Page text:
This brings me to the major problem of the book that is already mentioned in two fine reviews on Goodreads. The amount of historical inaccuracies is unbelievable. I mean, dear friends, it is worse than any period drama produced in Hollywood. It would take us pages upon pages to name them all. These are just a tiny part of the most characteristic mistakes the writer and the editor didn’t bother to verify and correct. Who cares about accuracy, right?

  1. Everyone and their loving great-grandmother know that Odin’s ravens were called Huginn and Muninn. Rhodes decided to christen them again and Muninn became ‘’Midgard’’. Thankfully, Huginn survived the attack.

2. Women were burned in England during the 1600s under the pretext of Witchcraft. The burning of women condemned for treason continued for many years. There was even a solitary case when a woman was burnt in the early 18th century for committing adultery. Do your research, dear writer! Even a simple Google search is enough…

3. The word ‘’Yule’’ does NOT come from the Old English word ġéol. It is merely a modern English representation of the word that is supposedly derived from the Old Germanic (Gothic to be exact) word jiuleis or the Nordic versions jól and jul, depending on the region. How could a custom of the Germanic people have an Old English name? Even Vikings are more historically accurate.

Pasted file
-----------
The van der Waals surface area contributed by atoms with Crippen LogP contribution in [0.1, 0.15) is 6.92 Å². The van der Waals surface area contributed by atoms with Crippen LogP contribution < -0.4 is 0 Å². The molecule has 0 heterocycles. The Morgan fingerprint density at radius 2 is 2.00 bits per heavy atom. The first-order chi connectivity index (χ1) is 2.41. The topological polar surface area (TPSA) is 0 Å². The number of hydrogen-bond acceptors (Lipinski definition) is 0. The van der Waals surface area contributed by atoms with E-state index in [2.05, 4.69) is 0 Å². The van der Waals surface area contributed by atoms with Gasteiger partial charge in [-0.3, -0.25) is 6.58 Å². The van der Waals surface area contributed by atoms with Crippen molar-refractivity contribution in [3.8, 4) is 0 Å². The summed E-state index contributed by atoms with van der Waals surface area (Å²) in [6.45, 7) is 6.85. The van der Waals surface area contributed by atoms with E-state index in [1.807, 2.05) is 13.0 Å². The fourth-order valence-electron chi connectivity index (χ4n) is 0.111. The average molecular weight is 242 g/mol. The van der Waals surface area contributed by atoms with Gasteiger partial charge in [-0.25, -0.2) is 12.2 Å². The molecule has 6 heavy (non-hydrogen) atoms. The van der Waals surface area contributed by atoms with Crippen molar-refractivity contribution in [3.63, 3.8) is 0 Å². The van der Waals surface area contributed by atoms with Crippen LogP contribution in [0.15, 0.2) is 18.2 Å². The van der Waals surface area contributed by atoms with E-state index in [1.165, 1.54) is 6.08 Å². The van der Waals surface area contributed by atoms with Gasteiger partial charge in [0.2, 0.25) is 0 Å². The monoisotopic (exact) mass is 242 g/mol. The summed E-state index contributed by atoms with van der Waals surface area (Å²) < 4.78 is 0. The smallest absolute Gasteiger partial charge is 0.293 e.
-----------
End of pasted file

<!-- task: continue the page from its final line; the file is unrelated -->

4. Certain customs attributed to the Russians are actually derived from Balkan traditions, mainly practiced in Serbia and Bulgaria. 

5. The belief of not wearing new clothes to a funeral is in all probability Georgian/Victorian (depending on the sources) and not African- American.

I could go on for ages but I need to retain what little is left of my sanity…

So, this is rather problematic. A shame, in my opinion, because the concept is exciting but the writer’s lack of knowledge on how to do a basic research tore down the whole effort. I had read a book written by Rhodes before without having any problems. Probably, because History had nothing to do with the subject. Needless to say, I won’t read the rest of her work and I am sorry to say that I do not recommend this one at all. There are other books on the same subject by writers who actually respect their readers, the material, and their own effort.

So, in the immortal words of our favourite high-functioning sociopath….




  1. Ah, such a shame for this one, I would love to read a good book on superstitions! We call some (most) of them traditions too, and I think I’d find this book insulting too…Sorry you had this experience, but glad you gave us a fair warning. 😉 Great review, and I must say – awesome gifs. 😀

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    1. Thank you so much, darling! Oh, I was so mad after reading this one…I couldn’t believe how inappropriate and condescending her overall tone was and really, who doesn’t know the names of Odin’s ravens? I mean, imagine the entire team behind the publishing of this book. They must be a bunch of the most ignorant people in the world… Oh, the gifs….😁 When I am angry, I find that Sherlock has an extremely calming effect on me…😎

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      1. I can only imagine! Oh I forgot to comment on the ravens – I laughed at that, so absurd! Do your research writers!!! No excuses, if you want to pretend to be a writer/historian, then at least google it, Christ. Haha, Sherlock is a love. ❤